Prof says border enforcement harms environment
While he admits that illegal immigration is part of the problem, he asserts that too much border enforcement is more of a problem.
A New Mexico Tech professor has found that both legal and illegal activity at the U.S.-Mexico border are causing a decrease in vegetation cover.
A study from a New Mexico professor claims that activity at the border affects nearby vegetation. The professor who authored the study is warning against increasing border enforcement for fear of damaging the environment in the immediate area.
New Mexico Tech professor Haoying Wang set out to analyze the changes in vegetation along the U.S.-Mexico border and determine whether or not such changes could be attributed to climate change or illegal immigration.
By using NASA images and data from the Department of Agriculture, Wang found that “both illegal and legal activities have statistically significant impacts on the border region,” but that border patrol agents and the enforcement of the border have a much larger impact on the environment than actual completed illegal crossings. His findings suggest that if increased by 10 percent, illegal border crossings would cause a 13 percent decrease of vegetation in the immediate area, while a 20 percent increase in Border Patrol agents would damage vegetation by 135 percent.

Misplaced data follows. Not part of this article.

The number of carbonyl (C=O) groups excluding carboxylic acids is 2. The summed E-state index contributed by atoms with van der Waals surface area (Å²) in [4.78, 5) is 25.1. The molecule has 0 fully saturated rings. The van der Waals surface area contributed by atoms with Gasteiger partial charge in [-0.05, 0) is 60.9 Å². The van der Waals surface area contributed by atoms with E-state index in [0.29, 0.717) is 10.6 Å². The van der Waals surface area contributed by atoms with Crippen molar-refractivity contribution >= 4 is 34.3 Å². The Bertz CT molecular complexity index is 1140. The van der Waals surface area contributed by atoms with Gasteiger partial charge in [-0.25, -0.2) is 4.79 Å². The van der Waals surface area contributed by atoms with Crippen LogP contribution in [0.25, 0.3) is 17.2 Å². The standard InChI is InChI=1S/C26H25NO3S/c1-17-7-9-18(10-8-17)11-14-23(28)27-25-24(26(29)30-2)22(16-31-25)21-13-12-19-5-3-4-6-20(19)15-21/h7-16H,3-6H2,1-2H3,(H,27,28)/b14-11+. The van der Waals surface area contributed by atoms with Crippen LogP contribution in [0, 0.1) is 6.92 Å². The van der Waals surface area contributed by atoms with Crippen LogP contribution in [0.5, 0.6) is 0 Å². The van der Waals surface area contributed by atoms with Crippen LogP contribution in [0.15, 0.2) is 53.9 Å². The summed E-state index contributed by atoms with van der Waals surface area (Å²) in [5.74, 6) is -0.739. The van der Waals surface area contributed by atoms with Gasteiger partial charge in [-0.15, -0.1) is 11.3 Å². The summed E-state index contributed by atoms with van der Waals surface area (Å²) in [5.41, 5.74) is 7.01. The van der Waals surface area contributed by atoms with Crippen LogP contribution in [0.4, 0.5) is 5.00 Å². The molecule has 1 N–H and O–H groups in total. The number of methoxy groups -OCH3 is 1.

Wang suggests that this difference hinges on factors such as the fact that Border Patrol uses heavy machinery while illegal immigrants’ actions of creating unauthorized roads are less invasive. He does not address the inherent differing impacts of an increase in staffers remaining on the border for an extended period of time as opposed to an increase in immigrants momentarily passing through.
“Typically, you have people hiding out in areas along the border for a few days or weeks,” Wang told The Albuquerque Journal. “They leave campfires … that can be harmful. They are leaving trash. They are also leaving trails where there hadn’t been trails before. Border Patrol agents are also creating trails with their heavy equipment.”
The professor concludes that it “can be challenging to manage both the natural resources and border security effectively” and says that his findings “should be able to shed some light on finding a solution that could integrate the stewardship of the natural environment and a secure border.” Such a solution, Wang says, “can only become effective in the context of binational economic integration.”
Wang is reportedly in collaboration with the National Park Service about solutions. While he admits that a decrease in illegal border crossings would help the situation, he says an increase in border enforcement and security would likely result in more of the same detrimental effects. He has stated that a border wall would also cause harm to the environment.
In a statement to Campus Reform, Wang called his study "non-partisan."
"In general, for any policy, while it intends to bring social welfare improvement we have to concern about any unintended consequences it may leave behind as well. For a fixed border barrier, most of the existing studies have shown that it could have a significant impact on wildlife. A lot of species have their habitats spanning across the border and free movement can be important to their reproduction and livelihood," he added.
Follow the author of this article on Twitter: @celinedryan